In her life, Mom was constantly “calling back” encouragement to others—women in her Bible study groups, moms in her Mom To Mom groups, friends, family. Especially family. And now in her New Life, I believe she still calls back. Not only by the example she left us and her many words so lovingly remembered. But also in her prayers. Deathless prayers.

OK, I still miss the phone calls. I desperately miss them. But I am reminded that, despite the temporary absence of two-way communication, she still calls back. And so, it seems, can we in the lives of those we love. An eternal gift. I am grateful.

Tuesday, December 16, 2008

Babies, Mamas . . . and their Mamas

I’m back! After 18 wonderful days (and nights—well, maybe they weren’t always so wonderful!) with Gabriella and her parents, I’m back home. And I’m up way too early. Amazing what jet lag does to you—it is, after all, nearly halfway through the day in Dublin.

In these dark and cold (here on the frozen tundra, our backyard thermometer reads below zero—I’m not sure I want to know how much below) early morning hours, I’m thinking thoughts of babies and mothers—and, of course, also the mothers of those mothers.

I’ve come home from my immersion in new-baby-land with two big impressions.

First, I am newly amazed and awed at the love God gives to a mother for her child. To both parents, really—but I am writing primarily to mothers here. It’s amazing what a mother will go through. Not only to give birth—that’s medal-of-honor material in itself. But how about the absolute and complete re-arrangement of your life when you bring that baby home? Topsy-turvy days and nights—if you can even tell the difference! Painful tenderness in all kinds of body parts you rarely thought about before. The need for a caravan (and household staff) just to get you out the door. I really don’t need to go on—you all remember this!

It was a great privilege to watch my daughter become, seemingly almost instantly, such a wonderful mother. And to see the way both Richie and Erika love this beautiful child beyond words even amidst their sleep-deprived fog of new parenting. I have new admiration for all of you reading this who are doing (and have done) the same thing.

My second big impression is a bit more personal. I just have to say that it is hard—very hard—to leave a daughter and granddaughter and get on a plane and fly 8 or 9 hours in the other direction. I envy any of you nanas who don’t have to do this. But this morning I’ve actually moved beyond my personal little pity party. I find myself thinking differently about the Christmas story.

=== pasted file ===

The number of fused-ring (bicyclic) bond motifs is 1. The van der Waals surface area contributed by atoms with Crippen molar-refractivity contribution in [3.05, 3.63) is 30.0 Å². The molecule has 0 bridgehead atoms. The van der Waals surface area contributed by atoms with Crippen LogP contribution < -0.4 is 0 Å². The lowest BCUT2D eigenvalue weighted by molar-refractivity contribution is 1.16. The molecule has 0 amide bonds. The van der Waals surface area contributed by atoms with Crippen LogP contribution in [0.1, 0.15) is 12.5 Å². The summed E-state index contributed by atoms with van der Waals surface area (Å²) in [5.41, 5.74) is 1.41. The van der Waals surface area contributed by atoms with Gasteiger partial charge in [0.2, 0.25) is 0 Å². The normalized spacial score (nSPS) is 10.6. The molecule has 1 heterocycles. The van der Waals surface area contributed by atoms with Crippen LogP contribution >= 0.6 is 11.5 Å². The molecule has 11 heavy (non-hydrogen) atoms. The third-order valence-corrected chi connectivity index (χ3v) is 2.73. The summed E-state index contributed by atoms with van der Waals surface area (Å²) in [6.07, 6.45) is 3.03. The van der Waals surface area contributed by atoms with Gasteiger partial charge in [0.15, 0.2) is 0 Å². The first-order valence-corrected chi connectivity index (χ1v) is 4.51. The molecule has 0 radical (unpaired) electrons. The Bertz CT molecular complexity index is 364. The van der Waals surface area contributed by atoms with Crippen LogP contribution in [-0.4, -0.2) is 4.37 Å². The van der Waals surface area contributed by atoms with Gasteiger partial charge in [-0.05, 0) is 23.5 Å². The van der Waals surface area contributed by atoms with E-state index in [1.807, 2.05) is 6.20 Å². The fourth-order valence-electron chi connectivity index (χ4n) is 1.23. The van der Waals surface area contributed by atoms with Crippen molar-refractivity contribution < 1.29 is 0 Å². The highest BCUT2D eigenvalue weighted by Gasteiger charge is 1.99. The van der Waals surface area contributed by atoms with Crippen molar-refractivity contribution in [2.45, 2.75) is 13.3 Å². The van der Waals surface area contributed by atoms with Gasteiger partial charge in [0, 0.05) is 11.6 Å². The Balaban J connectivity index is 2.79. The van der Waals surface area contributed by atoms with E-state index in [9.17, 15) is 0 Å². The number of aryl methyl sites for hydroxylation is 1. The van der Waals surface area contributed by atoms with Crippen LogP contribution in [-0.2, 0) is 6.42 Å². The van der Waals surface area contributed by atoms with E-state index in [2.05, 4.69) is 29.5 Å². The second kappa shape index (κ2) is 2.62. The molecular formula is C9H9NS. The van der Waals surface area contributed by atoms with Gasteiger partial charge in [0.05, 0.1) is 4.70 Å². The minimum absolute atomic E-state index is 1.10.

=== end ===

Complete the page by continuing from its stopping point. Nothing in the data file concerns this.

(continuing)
For the first time ever, I find myself thinking of Mary’s mother. I’ve often thought of what that journey to Bethlehem on a donkey must have been like for just-about-to-deliver Mary. In fact, Erika and I talked often of this as we rocked Gabriella in the middle of the night.

But for some reason, I had never thought about Mary’s mother. The Bible tells us nothing about her, so of course this is all speculation. But what must it have been like to see your daughter set off on such a journey at such a time? And then probably not to see (or possibly even hear from) your child—and grandchild—for most likely several years? This was, after all, way before frequent flyer miles and email and Skype and cheap international phone rates!

I just read, for seemingly the thousandth time, Mary’s words to the angel upon learning of the Child she was to bear. The angel Gabriel has just answered Mary’s very human questions with the reminder that “nothing is impossible with God.” And Mary responds (in Luke 1:38), “I am the Lord’s servant. May it be to me as you have said.”

Those words have always astounded me. Stopped me right in my tracks. Made me almost speechless. And this morning I’m wondering whether Mary’s own mother had a similar heart response. And maybe that’s what made it possible for her to let Mary go.

Where did they (both Mary and, maybe—just maybe—her mom, too) get the strength to do this? The answer may just lie in my new granddaughter’s name. Gabriella means, I’ve just learned, “God gives strength.” And He does, doesn’t He? To mamas and their mamas all over the world. Then and now. Thank you Jesus! And may each of your reading this feel His strength this Advent season.

A closing personal note: I can’t resist including a few extra pictures this time—thanks for indulging this “Nana.” And . . . one more bit of exciting news from our family: we’re going to have another granddaughter in May! Lars and Kelly just learned from her ultrasound that Bengt is going to get the baby sister he’s been wanting. Lots to celebrate in our family this year. We give thanks.